KUALA LUMPUR: The problem of unequal supply and demand in medical graduates may not be resolved in the next five or 10 years, says Health Minister Datuk Seri Dr S. Subramaniam.

As such, he expects the moratorium on new medical courses and institutions, which was imposed by the Government in 2011, to continue for at least another five years.

“This is to deal with the issue of placement and excess supply,” he said.

Health Ministry director-general Datuk Dr Noor Hisham Abdullah, who was present at the event, said the freeze was also aimed at increasing the number of specialists in the country.

He believes that existing medical colleges should focus more on postgraduate education instead.

He said Malaysia also needed to address the oversupply of graduates from foreign institutions.

There was an influx of future doctors from 32 local institutions and over 360 medical programmes overseas, according to him.

Malaysian Medical Association president Dr Ashok Zachariah Philip said the moratorium should be indefinite.

He added that “if there are fewer housemen, they will be better trained”.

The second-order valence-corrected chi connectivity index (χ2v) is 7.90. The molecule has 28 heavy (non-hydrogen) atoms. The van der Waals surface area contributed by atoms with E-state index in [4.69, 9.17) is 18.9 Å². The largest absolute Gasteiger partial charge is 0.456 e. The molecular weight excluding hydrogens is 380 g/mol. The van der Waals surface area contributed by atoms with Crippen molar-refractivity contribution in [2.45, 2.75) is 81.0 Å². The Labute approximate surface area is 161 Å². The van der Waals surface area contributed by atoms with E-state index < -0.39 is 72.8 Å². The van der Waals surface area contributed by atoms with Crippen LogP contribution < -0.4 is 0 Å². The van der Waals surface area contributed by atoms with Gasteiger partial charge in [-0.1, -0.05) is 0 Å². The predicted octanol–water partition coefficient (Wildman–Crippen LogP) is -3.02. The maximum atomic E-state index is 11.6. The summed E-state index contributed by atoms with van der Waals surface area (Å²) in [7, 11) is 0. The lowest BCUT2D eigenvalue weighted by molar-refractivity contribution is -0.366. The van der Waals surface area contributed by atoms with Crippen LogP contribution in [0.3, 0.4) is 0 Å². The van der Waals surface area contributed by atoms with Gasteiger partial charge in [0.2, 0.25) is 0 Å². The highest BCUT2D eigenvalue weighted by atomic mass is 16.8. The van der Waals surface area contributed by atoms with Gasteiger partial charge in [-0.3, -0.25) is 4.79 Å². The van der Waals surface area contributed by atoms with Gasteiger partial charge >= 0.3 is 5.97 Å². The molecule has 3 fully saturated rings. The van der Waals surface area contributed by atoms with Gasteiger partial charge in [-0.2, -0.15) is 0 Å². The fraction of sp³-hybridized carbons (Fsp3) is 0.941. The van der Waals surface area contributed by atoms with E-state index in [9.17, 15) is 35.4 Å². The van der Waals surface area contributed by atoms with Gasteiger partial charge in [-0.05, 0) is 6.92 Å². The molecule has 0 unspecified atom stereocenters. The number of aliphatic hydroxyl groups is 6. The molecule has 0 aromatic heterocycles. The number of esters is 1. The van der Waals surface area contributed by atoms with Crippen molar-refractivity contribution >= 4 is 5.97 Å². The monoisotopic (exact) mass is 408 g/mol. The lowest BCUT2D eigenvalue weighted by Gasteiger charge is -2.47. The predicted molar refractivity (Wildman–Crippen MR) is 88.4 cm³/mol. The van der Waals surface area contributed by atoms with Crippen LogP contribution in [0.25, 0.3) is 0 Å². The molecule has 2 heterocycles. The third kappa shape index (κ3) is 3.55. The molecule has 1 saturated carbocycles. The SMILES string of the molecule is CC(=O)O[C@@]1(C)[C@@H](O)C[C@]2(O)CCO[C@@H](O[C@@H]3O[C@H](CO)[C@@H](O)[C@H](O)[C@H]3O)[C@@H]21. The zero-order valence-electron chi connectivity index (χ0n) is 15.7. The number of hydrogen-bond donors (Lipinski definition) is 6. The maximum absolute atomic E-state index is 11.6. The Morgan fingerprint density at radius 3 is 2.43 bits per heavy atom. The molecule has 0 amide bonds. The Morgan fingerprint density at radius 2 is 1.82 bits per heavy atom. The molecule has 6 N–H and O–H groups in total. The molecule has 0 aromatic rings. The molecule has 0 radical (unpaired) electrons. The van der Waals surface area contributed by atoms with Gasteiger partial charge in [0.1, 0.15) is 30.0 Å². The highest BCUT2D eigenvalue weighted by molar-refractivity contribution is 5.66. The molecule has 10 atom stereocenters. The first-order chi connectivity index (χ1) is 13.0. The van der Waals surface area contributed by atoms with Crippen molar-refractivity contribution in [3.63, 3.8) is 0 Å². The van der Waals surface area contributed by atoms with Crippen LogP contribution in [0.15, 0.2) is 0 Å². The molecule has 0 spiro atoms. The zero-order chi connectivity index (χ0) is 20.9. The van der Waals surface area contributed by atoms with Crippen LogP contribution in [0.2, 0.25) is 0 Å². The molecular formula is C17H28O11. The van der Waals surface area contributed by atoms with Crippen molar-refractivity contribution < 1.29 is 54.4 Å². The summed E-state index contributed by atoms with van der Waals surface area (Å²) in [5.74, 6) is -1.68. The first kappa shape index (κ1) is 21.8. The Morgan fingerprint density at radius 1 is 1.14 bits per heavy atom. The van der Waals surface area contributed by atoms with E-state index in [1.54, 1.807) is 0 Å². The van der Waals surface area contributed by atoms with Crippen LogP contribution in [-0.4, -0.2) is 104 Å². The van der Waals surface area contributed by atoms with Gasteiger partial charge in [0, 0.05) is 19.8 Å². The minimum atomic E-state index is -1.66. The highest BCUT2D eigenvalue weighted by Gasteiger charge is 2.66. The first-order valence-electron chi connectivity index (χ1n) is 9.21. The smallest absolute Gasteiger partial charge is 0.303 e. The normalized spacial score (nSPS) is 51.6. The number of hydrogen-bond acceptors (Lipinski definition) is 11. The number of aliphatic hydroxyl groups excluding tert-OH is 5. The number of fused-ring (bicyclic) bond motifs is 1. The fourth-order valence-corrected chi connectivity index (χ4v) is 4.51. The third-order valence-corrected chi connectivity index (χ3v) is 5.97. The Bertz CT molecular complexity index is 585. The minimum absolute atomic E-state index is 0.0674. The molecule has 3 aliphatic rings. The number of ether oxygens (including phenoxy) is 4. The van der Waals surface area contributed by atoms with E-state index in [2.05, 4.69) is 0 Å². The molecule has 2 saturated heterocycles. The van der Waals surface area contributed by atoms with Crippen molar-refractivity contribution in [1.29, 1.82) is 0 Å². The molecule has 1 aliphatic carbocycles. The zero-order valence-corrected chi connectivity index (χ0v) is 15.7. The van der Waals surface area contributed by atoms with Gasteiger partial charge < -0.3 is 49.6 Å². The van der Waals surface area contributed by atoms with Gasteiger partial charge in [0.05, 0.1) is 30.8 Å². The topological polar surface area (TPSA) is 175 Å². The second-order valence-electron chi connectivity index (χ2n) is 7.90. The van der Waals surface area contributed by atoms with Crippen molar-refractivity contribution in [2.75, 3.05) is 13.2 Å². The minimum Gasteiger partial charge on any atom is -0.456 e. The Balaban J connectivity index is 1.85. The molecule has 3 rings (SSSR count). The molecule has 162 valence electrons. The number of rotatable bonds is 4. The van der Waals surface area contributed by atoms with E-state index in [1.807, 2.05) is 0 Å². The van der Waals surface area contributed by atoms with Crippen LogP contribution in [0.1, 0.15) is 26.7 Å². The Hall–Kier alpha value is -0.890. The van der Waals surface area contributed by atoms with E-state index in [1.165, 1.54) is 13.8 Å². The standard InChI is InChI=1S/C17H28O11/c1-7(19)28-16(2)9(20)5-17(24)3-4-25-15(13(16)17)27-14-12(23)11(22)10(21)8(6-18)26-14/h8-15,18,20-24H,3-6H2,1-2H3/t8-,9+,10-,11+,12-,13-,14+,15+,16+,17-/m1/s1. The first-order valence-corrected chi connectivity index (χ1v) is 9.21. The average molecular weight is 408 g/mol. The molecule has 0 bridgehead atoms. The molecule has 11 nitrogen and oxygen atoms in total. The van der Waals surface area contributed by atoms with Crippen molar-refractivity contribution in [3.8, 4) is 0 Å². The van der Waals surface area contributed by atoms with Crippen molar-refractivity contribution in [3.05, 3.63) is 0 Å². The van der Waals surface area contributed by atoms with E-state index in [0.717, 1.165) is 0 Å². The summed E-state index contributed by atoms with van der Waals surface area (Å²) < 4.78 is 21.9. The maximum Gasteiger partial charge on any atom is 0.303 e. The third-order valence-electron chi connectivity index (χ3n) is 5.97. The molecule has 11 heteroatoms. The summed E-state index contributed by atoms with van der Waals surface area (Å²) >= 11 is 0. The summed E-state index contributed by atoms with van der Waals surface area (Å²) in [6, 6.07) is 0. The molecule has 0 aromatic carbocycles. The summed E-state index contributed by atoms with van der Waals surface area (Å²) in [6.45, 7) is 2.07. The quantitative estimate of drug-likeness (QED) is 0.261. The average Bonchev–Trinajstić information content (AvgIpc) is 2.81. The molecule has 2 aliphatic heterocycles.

“Any review (of the moratorium) should only be done when the number of new doctors drops below 3,000 a year, for at least three years running,” he said.

According to Health Ministry statistics, 2015 saw 4,140 graduates taking up housemen duty. There are 10,835 house officers attached to 44 government hospitals nationwide now.

“Some colleges are in dire financial straits and if they go under, their licences should be cancelled and not reissued,” Dr Ashok added.

Higher Education Minister Datuk Seri Idris Jusoh said both ministries would discuss whether there was a need to continue the freeze.

He was speaking to reporters after meeting student leaders from higher institutions of learning nationwide at Universiti Kebangsaan Malaysia in Bangi yesterday.

Earlier, Dr Subramaniam attended simultaneous launches of the Malaysian Healthcare Media Week and the Malaysia Loves You campaign, both by the Malaysian Healthcare Travel Council.

He said Malaysia wanted to raise the number of medical tourists, from 800,000 in 2015 to 1.3 million this year.